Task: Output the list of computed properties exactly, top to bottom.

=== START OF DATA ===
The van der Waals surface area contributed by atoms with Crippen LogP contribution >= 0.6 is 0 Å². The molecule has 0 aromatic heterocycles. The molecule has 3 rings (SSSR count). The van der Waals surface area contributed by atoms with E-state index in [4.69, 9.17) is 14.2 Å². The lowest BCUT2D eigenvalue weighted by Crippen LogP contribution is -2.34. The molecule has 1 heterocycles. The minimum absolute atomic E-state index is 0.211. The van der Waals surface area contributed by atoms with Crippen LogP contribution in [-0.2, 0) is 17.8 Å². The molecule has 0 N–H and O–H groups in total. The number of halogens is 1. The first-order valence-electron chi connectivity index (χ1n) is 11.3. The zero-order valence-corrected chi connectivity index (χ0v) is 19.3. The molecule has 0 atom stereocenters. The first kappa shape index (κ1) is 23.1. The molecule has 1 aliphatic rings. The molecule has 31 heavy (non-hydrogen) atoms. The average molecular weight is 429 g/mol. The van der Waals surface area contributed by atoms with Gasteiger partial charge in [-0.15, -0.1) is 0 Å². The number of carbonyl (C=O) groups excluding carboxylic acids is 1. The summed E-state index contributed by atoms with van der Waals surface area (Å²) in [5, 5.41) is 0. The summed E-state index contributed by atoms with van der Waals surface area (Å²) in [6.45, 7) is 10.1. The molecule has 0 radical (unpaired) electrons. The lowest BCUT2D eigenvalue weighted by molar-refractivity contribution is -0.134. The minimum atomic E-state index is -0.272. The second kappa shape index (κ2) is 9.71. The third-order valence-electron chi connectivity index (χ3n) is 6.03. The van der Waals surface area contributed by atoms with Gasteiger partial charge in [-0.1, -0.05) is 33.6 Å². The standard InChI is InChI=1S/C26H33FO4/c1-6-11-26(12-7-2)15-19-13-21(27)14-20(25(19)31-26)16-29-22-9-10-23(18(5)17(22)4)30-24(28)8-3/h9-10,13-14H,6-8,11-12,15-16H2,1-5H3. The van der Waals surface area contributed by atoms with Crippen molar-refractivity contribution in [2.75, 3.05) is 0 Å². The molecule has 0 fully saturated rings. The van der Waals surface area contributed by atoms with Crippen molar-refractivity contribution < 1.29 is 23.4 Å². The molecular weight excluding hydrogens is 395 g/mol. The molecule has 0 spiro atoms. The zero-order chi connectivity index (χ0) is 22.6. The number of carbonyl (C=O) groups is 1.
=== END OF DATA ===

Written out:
The van der Waals surface area contributed by atoms with Crippen LogP contribution >= 0.6 is 0 Å². The molecule has 0 aromatic heterocycles. The molecule has 3 rings (SSSR count). The van der Waals surface area contributed by atoms with E-state index in [4.69, 9.17) is 14.2 Å². The lowest BCUT2D eigenvalue weighted by Crippen LogP contribution is -2.34. The molecule has 1 heterocycles. The minimum absolute atomic E-state index is 0.211. The van der Waals surface area contributed by atoms with Crippen LogP contribution in [-0.2, 0) is 17.8 Å². The molecule has 0 N–H and O–H groups in total. The number of halogens is 1. The first-order valence-electron chi connectivity index (χ1n) is 11.3. The zero-order valence-corrected chi connectivity index (χ0v) is 19.3. The molecule has 0 atom stereocenters. The first kappa shape index (κ1) is 23.1. The molecule has 1 aliphatic rings. The molecule has 31 heavy (non-hydrogen) atoms. The average molecular weight is 429 g/mol. The van der Waals surface area contributed by atoms with Gasteiger partial charge in [-0.15, -0.1) is 0 Å². The number of carbonyl (C=O) groups excluding carboxylic acids is 1. The summed E-state index contributed by atoms with van der Waals surface area (Å²) in [5, 5.41) is 0. The summed E-state index contributed by atoms with van der Waals surface area (Å²) in [6.45, 7) is 10.1. The molecule has 0 radical (unpaired) electrons. The lowest BCUT2D eigenvalue weighted by molar-refractivity contribution is -0.134. The minimum atomic E-state index is -0.272. The second kappa shape index (κ2) is 9.71. The third-order valence-electron chi connectivity index (χ3n) is 6.03. The van der Waals surface area contributed by atoms with Gasteiger partial charge in [-0.1, -0.05) is 33.6 Å². The standard InChI is InChI=1S/C26H33FO4/c1-6-11-26(12-7-2)15-19-13-21(27)14-20(25(19)31-26)16-29-22-9-10-23(18(5)17(22)4)30-24(28)8-3/h9-10,13-14H,6-8,11-12,15-16H2,1-5H3. The van der Waals surface area contributed by atoms with Crippen molar-refractivity contribution in [2.75, 3.05) is 0 Å². The molecule has 0 fully saturated rings. The van der Waals surface area contributed by atoms with Crippen molar-refractivity contribution < 1.29 is 23.4 Å². The molecular weight excluding hydrogens is 395 g/mol. The molecule has 0 spiro atoms. The zero-order chi connectivity index (χ0) is 22.6. The number of carbonyl (C=O) groups is 1.